This article extends the work Cliff Smith presented on 11 July 2016, and none of this would have existed if he hadn’t put in the time and effort to write that great article. As such, I feel it necessary to start off by drawing attention to his work and to give thanks to him for turning me onto this strategy and for inspiring me to explore the field of volatility targeting.
This article extends upon Cliff Smith’s work with Volatility Targeting Strategies using 3X Leveraged ETFs by generating synthetic backtest data that approximate the returns 3X leveraged S&P 500 Index and 30 Year Treasury Bonds would have yielded from 1986 to present. To generate the data, the daily returns for VFINX and VUSTX were multiplied by 3 to create a synthetic leveraged index.
The extended strategy seeks to provide a portfolio that targets 12% annualized volatility. From 1986 to present, this leveraged strategy produces a compound annual growth rate [CAGR] of 20.17% with a maximum drawdown [MaxDD] of -25.96%. The risk adjusted return-to-drawdown ratio MAR [CAGR/MaxDD] is 0.78.
As a young[ish] investor, I am always on the search for strategies that offer higher returns without taking on inordinate levels of risk. Trading volatility directly—such as XIV, VXX, and other leveraged volatility ETFs—has shown risk-adjusted returns that are unacceptable for the typical investor, and using a typical 60/40 allocation of stocks and bonds yields reduced returns for a negligible increase in risk-adjusted returns. Thus, the non-institutional investor must look to allocating assets towards leveraged instruments if he or she wishes to increase real returns. In this article, I extend upon Cliff Smith’s work by backtesting a target volatility strategy from 1987 to present and show that one can significantly increase returns without taking on significant risk.Many strategies posted online—whether at SA or otherwise—are guilty of the Backtest Bias. Some backtests go back less than 10 years. Other backtests adjust parameters so that overfitting takes place. Each parameter of a backtest should have some significance, and arbitrary parameter values should be avoided. For example, in Cliff’s article, he discusses the lookback periods for momentum strategies and how the optimal lookback period varies from decade to decade. In this strategy, the parameter value used—target volatility—is 14.4%. This value is chosen because that is the average annualized historic volatility of the S&P 500.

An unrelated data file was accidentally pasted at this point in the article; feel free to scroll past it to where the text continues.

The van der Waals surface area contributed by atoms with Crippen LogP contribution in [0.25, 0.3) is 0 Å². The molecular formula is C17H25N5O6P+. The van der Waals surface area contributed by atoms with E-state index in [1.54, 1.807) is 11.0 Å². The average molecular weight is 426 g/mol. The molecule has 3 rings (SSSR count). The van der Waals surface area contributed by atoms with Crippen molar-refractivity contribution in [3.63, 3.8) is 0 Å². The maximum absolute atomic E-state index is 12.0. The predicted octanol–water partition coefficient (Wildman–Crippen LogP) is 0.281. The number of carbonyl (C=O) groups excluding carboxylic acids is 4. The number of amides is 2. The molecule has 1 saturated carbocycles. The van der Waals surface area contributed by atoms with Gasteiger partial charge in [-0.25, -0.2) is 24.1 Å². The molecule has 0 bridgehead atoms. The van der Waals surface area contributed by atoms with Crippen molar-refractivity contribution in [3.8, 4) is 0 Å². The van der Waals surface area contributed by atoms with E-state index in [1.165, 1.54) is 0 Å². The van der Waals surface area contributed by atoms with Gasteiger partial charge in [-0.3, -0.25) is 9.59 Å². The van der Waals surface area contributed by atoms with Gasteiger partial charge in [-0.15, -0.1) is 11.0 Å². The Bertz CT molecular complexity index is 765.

By setting a desired level of portfolio volatility, investors can optimize returns for desired levels of risk. Risk Parity and Efficient Frontier are two examples of such optimization. In this method, we take the previous month’s volatility and adjust the current month’s allocations to—hopefully—target an annualized volatility with which we are comfortable. Calculating monthly asset allocations is as follows:
- Assume the portfolio is 60% 3X leveraged stocks—e.g. SPXL—and 40% 3X leveraged long term bonds—e.g. TMF.
- Calculate the portfolio daily returns for the month. [0.01, -0.005, 0.008, …]
- Calculate the annualized volatility of the 3X60/40 portfolio. [STDEV(MONTH_RETURNS)*SQRT(252)]
- Divide the target volatility by the portfolio’s current month annualized volatility. [TAR_VOL/POR_VOL]